After reviewing the findings from a recent study published in the Journal of the American Medical Association (JAMA), Dark Daily reports that “most state websites aimed at transparency in healthcare pricing [are] inaccurate and basically useless in helping consumers shop for services.” This coming from a respectable publication, we’re left to assume the data was abysmal.
What’s the problem?
Recently, the U.S. Department of Health and Human Services (HHS) revealed the arbitrary nature of hospital prices by publishing hospital-specific costs and outcomes data for 3,000 hospitals nationwide. This push towards complete transparency is supposed to help consumers shop comparatively for hospitals based on both quality and value.
The JAMA report says that in recent years, states have established online resources to help consumers compare or estimate the cost of healthcare services. However, a rigorous analysis of 62 publicly available state websites, lead by Jeffrey T. Kullgren, MD, an expert from the Veterans Administration Center for Clinical Management Research and the University of Michigan Health System (U-M), found that most of these websites just report the billed charges, not what patients were expected to pay.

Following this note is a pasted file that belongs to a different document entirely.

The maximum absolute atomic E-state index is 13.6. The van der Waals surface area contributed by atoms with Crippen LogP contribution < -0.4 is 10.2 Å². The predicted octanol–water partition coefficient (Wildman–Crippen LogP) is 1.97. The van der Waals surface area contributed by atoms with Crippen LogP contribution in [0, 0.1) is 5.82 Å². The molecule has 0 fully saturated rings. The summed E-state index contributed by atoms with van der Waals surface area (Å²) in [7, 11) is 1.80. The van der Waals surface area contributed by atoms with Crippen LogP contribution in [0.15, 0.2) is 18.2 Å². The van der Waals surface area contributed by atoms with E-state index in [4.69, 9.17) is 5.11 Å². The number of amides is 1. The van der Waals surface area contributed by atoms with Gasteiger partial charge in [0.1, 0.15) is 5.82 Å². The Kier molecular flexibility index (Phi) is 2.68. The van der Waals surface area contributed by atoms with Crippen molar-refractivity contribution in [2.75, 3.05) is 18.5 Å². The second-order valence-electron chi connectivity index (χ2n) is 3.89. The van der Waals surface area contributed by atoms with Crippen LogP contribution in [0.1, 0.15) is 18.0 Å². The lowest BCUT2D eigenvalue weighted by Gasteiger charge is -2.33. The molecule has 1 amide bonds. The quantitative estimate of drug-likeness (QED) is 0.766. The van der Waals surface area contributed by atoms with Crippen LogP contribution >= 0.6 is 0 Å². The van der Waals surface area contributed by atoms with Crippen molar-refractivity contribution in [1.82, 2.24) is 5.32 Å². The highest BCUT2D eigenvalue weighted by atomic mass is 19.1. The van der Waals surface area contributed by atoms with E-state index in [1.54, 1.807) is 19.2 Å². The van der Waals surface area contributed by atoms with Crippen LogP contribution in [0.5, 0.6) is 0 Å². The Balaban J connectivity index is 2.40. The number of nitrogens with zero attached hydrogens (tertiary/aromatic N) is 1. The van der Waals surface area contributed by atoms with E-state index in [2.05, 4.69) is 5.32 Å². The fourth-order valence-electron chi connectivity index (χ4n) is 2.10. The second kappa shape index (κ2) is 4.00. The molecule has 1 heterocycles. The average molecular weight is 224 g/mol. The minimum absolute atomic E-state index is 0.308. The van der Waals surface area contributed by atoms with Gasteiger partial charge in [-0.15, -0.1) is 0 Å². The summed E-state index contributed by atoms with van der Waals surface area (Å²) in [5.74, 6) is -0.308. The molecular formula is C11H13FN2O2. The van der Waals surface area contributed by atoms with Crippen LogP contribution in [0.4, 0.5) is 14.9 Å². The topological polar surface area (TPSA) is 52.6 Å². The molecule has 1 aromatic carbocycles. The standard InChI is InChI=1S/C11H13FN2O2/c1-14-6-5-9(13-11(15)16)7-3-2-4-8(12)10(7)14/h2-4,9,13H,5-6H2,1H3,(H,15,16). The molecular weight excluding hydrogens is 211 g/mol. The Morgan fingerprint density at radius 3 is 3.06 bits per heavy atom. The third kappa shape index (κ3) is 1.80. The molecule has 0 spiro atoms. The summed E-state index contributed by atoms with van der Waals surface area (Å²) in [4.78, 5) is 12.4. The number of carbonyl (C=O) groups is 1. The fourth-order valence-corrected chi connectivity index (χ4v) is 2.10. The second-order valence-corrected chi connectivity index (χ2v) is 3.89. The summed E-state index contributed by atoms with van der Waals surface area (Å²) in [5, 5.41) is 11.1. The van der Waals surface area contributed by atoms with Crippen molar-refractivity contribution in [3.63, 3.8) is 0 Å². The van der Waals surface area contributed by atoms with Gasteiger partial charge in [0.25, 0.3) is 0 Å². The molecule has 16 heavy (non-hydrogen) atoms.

What was the bad news?
According to Dark Daily, “The study found that most websites focus on prices for in-hospital care, which often cannot be planned for ahead of time.” These sites rarely provided pricing for predictable outpatient services such as lab and radiology tests. Limited info regarding quality of services was included with price information, which makes the prices listed relatively useless since differences in quality may account for price variations.
“There’s growing enthusiasm for improving transparency of prices for health services to help people be well-informed consumers and make better decisions about their care,” said Kullgren. “The problem is that most of the information that’s out there isn’t particularly useful to patients themselves.
Was there any good news?
One website out of 62 showed tremendous promise, The new Hampshire HealthCost. The website lets consumers plug in their health insurance plan and automatically generates a customized estimate of the cost for specific healthcare services at different facilities in nearby communities.
What Was Concluded?
“We’ve come a long way in increasing transparency about cost and quality for consumers over the last decade, but we’re still not reporting the key information patients need to maximize the value of their healthcare spending,” Kullgren concluded, noting that his research team’s goal was to identify opportunities for improvement that can “empower consumers to choose care that’s right for them.”